Where are the Families and Children?

Dear GUUF community,

Back in November I was eager to read a blog post by UU Rev. Evin Carvill-Ziemer titled “Where are the Families and Children?” a question for which I had been eagerly seeking an answer. I hope you will take the time to read this article, especially before reading my reflections on it below.

Here are my key takeaways, in mostly my own words, in response to “Where are the Families and Children?”

No shame, no blame:  The lower presence of children and families in our congregation is not due to in-adequacies of our Religious Education staff, volunteers or programming. It is a nationwide trend in UUism and almost all other denominations. In addition, parents should not be shamed for not being back at church, or not coming consistently. Their lives have been upended, and they have had to navigate so many difficult shifts in routine. They will come back when they are ready on their own timeline. And this is okay.

Engage with our new and existing families: They are coming. They are here. Get to know them. Get to know the names of their children, too. Make it known that their presence is appreciated and adds so much to our congregational life. If you are seated near a noisy wiggle worm in the sanctuary on Sunday, a smile of recognition to the parent(s) is much better than a judgmental stare. Many of y’all have been there . . .

Live, be and act in the NOW: In these times of high anxiety and low capacity among almost all of us, comparisons to the “GUUF of the past” is not helpful or relevant at this moment in history. It sets standards and expectations that are impossible to achieve in our post- (almost-post?) pandemic world. Allow for patience and grace as we slowly gear up our activities. It’s not about elaborate preparation; it’s not about perfection; it’s all about your presence.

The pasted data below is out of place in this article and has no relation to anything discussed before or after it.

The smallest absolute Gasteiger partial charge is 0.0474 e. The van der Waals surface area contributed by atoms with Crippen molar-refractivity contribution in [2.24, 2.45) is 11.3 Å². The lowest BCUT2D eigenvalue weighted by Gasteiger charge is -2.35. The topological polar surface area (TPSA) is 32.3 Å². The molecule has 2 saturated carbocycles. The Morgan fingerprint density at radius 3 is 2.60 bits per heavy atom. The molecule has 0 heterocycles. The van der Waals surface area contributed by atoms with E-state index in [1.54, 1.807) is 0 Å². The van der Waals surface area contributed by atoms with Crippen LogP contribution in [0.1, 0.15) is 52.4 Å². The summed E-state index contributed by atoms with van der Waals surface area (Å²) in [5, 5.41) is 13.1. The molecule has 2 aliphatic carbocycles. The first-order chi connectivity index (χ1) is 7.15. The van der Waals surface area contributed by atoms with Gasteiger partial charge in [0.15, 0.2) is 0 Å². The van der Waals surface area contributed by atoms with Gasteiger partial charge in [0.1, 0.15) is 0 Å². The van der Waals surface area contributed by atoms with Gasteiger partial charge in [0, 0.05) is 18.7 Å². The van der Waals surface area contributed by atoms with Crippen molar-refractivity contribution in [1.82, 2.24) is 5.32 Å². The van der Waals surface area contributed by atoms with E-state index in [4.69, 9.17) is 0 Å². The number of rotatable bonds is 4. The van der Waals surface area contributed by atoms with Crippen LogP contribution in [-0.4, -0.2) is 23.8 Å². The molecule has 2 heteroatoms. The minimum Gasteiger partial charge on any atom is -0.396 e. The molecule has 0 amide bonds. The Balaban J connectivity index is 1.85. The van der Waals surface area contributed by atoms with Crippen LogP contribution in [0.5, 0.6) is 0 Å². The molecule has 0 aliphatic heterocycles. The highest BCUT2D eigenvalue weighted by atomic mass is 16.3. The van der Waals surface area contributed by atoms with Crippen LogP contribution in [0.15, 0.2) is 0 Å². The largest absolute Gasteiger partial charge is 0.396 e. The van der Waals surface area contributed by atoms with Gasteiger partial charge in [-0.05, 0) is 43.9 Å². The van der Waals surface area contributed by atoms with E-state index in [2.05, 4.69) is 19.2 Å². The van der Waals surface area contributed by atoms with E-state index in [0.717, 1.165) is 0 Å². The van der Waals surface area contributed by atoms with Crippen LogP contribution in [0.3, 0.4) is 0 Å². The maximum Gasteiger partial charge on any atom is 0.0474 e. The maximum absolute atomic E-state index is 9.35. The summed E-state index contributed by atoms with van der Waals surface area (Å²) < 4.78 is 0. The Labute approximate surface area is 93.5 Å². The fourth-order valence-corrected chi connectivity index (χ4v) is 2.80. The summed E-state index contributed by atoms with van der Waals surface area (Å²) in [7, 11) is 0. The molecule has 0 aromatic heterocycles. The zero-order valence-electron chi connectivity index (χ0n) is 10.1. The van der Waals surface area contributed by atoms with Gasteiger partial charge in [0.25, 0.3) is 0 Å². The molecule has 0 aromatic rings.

Tons of programming is not the solution: Having more activities on the calendar doesn’t guarantee an increase in participation when people are still slowly coming out of their post-isolation shells. 

Give people what they need; not what you’ve always done before: DRE David Funderburk started the Family Fellowship Night (3rd Wednesdays at 5pm) so families can come, participate and not have to worry about cooking or bringing food for a potluck. This evening is open to everyone, and from the HUGE attendance earlier this month, the opportunity to simply dine and spend time together resonated. It’s a great example of the centering of “play and connection” that is written about in the blog.

. . . which leads right to “it’s all about connection” All the little connections between people in the Fellowship matter, and they are FAITH FORMATION. Connections can be made without elaborate programming. Remember the finger candle lighting that happened in the December music service? Or when we tried to “complete the circuit” (and failed) at the Wednesday night dinner? That’s what we’re talking about!

As I mentioned in my column last month, at the end of the day it’s all about we’re here for – community, growth and making the world a better place. Let’s not focus on how things used to be, but on the simple actions, the simple successes we can experience together right now.

In faith,

Rev. Chris